4 & 15 & 32 & 12 & 1 & & & & & 60\\
5 & 52 & 175 & 110 & 20 & 1 & & & & 358\\
6 & 203 & 1012 & 945 & 280 & 30 & 1 & & & 2471\\
7 & 877 & 6230 & 8092 & 3465 & 595 & 42 & 1 & & 19302\\
8 & 4140 & 40819 & 70756 & 40992 & 10010 & 1120 & 56 & 1 & 167894\\ \hline
\end{tabular}
\linebreak
\linebreak
\caption{Number $P_{n,r}$ of 2D partitions of $[n]$ with $r$ rows, $1\le r\le n\le 8$.}\label{tab1}
\end{center}
\end{table}
\section{Some Properties of 2D Set Partitions}
In the next section, we exhibit some further basic properties of 2D set partitions.
\subsection{Specification by Number of Blocks and Number of Rows}
The 2D partitions of $[n]$ may be generated recursively from those of $[n-1]$ by extending the familiar 1D procedure.
Let $PP_{n,k,r}$ denote the set of 2D partitions having $k$ blocks and $r$ rows and let $P_{n,k,r}=|PP_{n,k,r}|$.
\begin{theorem}\label{thmkr} Let $n,k,r \geq 0$. Then
\begin{equation}\label{pnkr}
P_{n,k,r} = P_{n-1,k-1,r-1} + r P_{n-1,k-1,r} + k P_{n-1,k,r}, \qquad n,k,r \geq 1,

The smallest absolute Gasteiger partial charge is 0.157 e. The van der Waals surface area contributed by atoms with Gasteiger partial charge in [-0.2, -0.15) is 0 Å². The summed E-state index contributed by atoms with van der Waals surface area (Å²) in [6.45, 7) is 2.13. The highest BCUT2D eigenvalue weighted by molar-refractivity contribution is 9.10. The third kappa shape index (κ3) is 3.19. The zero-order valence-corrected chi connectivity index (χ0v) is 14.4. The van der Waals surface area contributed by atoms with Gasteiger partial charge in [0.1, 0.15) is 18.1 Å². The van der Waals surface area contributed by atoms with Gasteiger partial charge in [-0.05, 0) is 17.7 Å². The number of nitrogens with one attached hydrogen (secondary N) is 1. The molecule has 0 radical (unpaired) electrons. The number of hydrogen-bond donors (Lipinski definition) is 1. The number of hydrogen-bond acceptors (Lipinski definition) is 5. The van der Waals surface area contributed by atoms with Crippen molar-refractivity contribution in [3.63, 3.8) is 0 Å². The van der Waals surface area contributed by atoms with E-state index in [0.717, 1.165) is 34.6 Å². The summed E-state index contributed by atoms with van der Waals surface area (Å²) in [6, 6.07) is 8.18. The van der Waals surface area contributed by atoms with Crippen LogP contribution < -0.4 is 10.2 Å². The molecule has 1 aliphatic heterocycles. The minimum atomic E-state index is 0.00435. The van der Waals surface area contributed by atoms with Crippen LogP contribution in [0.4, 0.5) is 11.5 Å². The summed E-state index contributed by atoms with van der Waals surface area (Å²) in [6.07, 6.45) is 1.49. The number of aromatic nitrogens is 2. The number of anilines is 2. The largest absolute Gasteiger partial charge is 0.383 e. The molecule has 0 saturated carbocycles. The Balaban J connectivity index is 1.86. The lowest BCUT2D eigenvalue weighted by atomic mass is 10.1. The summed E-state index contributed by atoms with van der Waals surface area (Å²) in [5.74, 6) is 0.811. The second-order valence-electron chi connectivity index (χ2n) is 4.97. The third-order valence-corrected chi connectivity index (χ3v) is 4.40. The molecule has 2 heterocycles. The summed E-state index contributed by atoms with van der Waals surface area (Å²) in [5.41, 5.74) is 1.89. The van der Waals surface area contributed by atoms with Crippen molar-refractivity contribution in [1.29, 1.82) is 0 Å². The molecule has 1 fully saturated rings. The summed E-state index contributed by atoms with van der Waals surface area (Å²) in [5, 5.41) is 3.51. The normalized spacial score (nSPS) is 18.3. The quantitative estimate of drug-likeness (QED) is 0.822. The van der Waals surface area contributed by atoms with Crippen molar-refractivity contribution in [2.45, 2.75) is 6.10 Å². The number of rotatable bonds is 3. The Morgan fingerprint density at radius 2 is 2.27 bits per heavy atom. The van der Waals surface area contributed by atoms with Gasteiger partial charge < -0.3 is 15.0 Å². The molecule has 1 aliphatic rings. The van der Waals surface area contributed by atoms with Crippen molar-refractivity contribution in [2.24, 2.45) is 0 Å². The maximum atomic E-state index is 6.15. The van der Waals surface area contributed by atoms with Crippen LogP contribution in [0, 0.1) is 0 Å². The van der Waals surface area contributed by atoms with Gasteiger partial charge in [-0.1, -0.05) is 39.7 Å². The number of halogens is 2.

\end{equation}
where $P_{0,0,0}=1$ and $P_{n,k,r}=0$ if $nkr=0$, with $n,k,r$ not all zero.
\end{theorem}
\begin{proof}
We construct a partition $A\in PP_{n,k,r}$, recursively, as follows:
\smallskip
\noindent 1. Insert the singleton block $\{n\}$ at the end of the first column of a member of $PP_{n-1,k-1,r-1}$ or insert $\{n\}$ at the end of each row of a member of $PP_{n-1,k-1,r}$. The number of partitions $A$ so obtained is $P_{n-1,k-1,r-1} + r P_{n-1,k-1,r}$.
\smallskip
\noindent 2. Insert $n$ into each block of a member of $PP_{n-1,k,r}$ to get a total of $k P_{n-1,k,r}$ partitions $A$.
\smallskip
\noindent Adding these two contributions yields (\ref{pnkr}). The initial values are clear.
\end{proof}
Now we solve algebraically the recurrence in the statement of Theorem \ref{thmkr}. Let $P_{k,r}(x):=\sum_{n \geq k}P_{n,k,r}x^n$. Then Theorem \ref{thmkr} gives
$$P_{k,r}(x)=xP_{k-1,r-1}(x)+rxP_{k-1,r}(x)+kxP_{k,r}(x),$$
which is equivalent to
$$P_{k,r}(x)=\frac{x}{1-kx}P_{k-1,r-1}(x)+\frac{rx}{1-kx}P_{k-1,r}(x).$$
Let $Q_{k,r}(x)$ be defined by $\frac{x^k}{(1-x)\cdots(1-kx)}Q_{k,r}(x)=P_{k,r}(x)$. Then the last recurrence implies
$$Q_{k,r}(x)=Q_{k-1,r-1}(x)+rQ_{k-1,r}(x), \qquad Q_{r,r}(x)=1.$$